In their book, Great by Choice, Jim Collins and Morten Hansen set out to answer the question: “Why do some companies thrive in the midst of uncertainty and chaos and others fail?” Across the board they found that it wasn’t raw talent that set some apart but instead, discipline. Executing a plan consistently over long periods of time is what excelled the great.
To illustrate this principle, they developed the story of the 20 mile march. In their tale, they have you imagine you are standing on the Pacific Coast, ready to embark on a journey to Maine by foot. You’ll walk 20 miles per day, day in and day out, rain or shine – 20 miles. Even on the perfect days where you could easily muster up 40 or even 60 miles, you put in your 20 and call it done for the day. Eventually, you arrive in Maine.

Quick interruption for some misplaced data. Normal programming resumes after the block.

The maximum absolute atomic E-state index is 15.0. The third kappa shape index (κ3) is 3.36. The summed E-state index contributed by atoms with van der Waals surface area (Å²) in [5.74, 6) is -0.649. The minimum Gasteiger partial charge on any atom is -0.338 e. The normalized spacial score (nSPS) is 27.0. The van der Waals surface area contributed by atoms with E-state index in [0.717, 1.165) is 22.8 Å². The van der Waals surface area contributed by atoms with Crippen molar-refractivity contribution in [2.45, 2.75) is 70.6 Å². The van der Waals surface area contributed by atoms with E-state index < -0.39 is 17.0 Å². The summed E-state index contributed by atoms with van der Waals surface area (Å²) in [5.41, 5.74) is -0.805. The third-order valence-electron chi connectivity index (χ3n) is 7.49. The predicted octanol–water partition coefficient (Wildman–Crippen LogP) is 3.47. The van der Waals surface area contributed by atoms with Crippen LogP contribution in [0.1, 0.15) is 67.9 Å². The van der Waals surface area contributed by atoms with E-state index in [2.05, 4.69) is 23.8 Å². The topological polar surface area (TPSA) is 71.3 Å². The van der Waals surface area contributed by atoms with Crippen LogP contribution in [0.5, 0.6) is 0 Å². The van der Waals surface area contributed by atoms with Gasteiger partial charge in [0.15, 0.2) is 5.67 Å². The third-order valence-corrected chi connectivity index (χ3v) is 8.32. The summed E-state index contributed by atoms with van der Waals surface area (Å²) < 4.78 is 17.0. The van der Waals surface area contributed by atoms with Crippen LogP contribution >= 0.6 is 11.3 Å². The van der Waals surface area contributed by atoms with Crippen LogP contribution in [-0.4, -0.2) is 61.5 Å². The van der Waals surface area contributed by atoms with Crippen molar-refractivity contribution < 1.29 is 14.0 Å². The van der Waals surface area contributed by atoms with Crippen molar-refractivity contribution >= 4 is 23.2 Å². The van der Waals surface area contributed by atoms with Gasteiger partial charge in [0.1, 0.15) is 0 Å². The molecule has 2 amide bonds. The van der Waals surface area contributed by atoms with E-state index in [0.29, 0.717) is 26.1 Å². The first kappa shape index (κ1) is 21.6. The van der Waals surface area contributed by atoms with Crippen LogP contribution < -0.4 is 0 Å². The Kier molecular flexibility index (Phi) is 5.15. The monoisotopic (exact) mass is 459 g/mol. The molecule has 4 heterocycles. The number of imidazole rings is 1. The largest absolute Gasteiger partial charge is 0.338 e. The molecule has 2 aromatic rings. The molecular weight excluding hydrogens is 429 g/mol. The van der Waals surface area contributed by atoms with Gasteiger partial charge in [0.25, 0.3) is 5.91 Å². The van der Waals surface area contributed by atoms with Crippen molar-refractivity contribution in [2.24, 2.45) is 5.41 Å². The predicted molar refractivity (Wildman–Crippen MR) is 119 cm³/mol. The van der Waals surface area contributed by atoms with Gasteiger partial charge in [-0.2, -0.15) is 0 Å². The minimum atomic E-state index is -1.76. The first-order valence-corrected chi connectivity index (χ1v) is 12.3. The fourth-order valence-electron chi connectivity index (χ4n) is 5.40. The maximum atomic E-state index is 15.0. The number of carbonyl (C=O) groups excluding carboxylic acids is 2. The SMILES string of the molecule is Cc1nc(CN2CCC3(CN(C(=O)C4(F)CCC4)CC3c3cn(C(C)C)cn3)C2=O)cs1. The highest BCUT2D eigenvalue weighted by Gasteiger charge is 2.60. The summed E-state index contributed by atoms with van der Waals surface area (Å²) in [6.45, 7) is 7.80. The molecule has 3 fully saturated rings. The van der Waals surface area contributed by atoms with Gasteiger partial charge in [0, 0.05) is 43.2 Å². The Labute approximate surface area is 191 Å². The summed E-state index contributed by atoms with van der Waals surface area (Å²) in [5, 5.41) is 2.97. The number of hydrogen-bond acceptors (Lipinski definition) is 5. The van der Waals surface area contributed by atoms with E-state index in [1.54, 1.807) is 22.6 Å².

Now imagine another person that stands with you on that first day on the Pacific coast. This person puts down an impressive 40 miles the first day but on the second day, in light of the sweltering heat, this person decides to stay in the cool of their tent with the intention to make up the miles on a better day. He continues this pattern: massive gains on great days and relaxing in the tent on bad days. Despite making impressive strides on the great days, when he finally reaches Kansas City, you’re already at the tip of Maine – your journey completed.
You beat him by a long shot. But how? Discipline. Day in and day out, you put in the miles. Collins and Hansen found that those super successful companies and individuals who put in consistent effort toward their goals every day without fail surpassed those that achieved in spurts.
Developing persistent habits can change your life and take you to the next level. What items can you put on your daily 20-mile march toward success? Every day matters.
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